Justia Mergers & Acquisitions Opinion SummariesArticles Posted in Injury Law
Baker v. Goldman, Sachs & Co.
Dragon Systems, Inc. (Dragon), a voice recognition software company that faced a deteriorating financial situation, hired Goldman Sachs (Goldman) to provide financial advice and assistance in connection with a possible merger. In 2000, Lernout & Hauspie Speech Products N.V. (Lernout & Hauspie) acquired Dragon. When it was discovered that Lernout & Hauspie had fraudulently overstated its earnings, the merged company filed for bankruptcy, and the Dragon name and technology were sold from the estate. Plaintiffs, two groups of Dragon shareholders, filed suit against Goldman, alleging negligent and intentional misrepresentation, negligence, gross negligence, breach of fiduciary duty, and violations of Mass. Gen. Laws ch. 93A. A jury found in favor of Goldman on Plaintiffs’ common law claims, and district court found that Goldman had not violated chapter 93A. The First Circuit affirmed, holding (1) the district court correctly articulated the legal standard applicable to Plaintiffs’ chapter 93A claims and correctly applied that standard to its factual findings; and (2) Plaintiffs’ arguments that they were entitled to a new trial on their common law claims because of evidentiary errors and erroneous jury instructions were without merit. View "Baker v. Goldman, Sachs & Co." on Justia Law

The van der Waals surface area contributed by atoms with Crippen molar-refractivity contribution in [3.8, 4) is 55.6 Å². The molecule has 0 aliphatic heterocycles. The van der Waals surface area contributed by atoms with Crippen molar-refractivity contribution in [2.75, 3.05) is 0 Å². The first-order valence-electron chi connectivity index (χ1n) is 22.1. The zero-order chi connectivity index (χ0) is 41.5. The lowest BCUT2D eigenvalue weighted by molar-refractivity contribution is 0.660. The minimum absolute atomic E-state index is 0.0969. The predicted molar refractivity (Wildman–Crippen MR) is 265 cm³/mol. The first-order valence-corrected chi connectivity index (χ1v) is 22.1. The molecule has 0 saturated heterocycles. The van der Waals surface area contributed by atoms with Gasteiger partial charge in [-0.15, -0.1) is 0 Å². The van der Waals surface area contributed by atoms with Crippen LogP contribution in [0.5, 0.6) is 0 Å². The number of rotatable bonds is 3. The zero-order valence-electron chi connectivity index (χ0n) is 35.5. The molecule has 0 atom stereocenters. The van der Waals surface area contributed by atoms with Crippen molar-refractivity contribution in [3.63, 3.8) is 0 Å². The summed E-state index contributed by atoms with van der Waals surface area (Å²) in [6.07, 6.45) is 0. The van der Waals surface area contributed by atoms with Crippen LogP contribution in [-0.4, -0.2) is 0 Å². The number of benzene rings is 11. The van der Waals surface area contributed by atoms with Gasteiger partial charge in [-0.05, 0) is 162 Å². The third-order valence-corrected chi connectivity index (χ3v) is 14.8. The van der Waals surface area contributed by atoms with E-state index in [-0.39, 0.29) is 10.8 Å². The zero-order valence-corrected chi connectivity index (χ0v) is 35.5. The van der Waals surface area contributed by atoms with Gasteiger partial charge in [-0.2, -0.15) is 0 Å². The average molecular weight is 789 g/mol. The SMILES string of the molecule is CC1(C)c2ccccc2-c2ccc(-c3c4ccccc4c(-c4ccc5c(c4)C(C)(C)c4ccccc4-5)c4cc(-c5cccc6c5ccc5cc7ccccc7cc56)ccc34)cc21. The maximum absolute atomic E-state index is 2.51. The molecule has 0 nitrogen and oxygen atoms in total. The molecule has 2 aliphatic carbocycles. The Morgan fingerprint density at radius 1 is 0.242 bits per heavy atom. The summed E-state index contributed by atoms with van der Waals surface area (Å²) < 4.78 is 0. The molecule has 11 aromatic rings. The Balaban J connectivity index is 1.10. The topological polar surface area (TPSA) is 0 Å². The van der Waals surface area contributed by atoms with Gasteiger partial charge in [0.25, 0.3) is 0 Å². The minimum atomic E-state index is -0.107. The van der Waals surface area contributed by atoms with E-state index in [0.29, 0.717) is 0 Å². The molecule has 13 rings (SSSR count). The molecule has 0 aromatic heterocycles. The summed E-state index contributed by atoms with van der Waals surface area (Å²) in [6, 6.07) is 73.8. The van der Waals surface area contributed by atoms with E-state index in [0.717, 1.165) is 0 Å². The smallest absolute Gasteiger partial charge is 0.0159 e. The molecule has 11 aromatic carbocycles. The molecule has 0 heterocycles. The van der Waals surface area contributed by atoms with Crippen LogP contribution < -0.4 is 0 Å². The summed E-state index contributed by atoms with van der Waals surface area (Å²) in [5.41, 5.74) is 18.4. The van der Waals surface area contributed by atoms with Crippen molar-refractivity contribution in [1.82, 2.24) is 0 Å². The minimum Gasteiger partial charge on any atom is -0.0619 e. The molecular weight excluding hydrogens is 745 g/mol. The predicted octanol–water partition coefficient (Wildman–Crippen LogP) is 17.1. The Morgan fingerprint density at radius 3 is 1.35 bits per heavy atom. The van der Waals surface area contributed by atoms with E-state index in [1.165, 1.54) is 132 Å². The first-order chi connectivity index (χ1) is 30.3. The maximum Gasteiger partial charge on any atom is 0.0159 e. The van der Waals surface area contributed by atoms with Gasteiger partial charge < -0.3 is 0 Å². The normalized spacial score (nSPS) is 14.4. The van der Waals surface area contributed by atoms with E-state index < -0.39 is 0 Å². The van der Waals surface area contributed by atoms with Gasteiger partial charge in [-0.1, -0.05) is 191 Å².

Terra Firma Investments v. Citigroup
Plaintiffs appealed from the district court's grant of judgment in favor of defendants. Plaintiffs brought claims of fraudulent misrepresentation, negligent misrepresentation, fraudulent concealment, and tortious interference with prospective economic advantage against defendants related to the auction of a company plaintiffs purchased. The court concluded that the district court, in its instructions to the jury, erred in its description of the English burden-shifting rule. Accordingly, the district court's order granting judgment for defendants on the fraudulent misrepresentation claim was vacated and the case was remanded for a new trial. The district court's dismissal of the negligent misrepresentation claim at summary judgment and of the fraudulent concealment claim as a matter of law were affirmed. View "Terra Firma Investments v. Citigroup" on Justia Law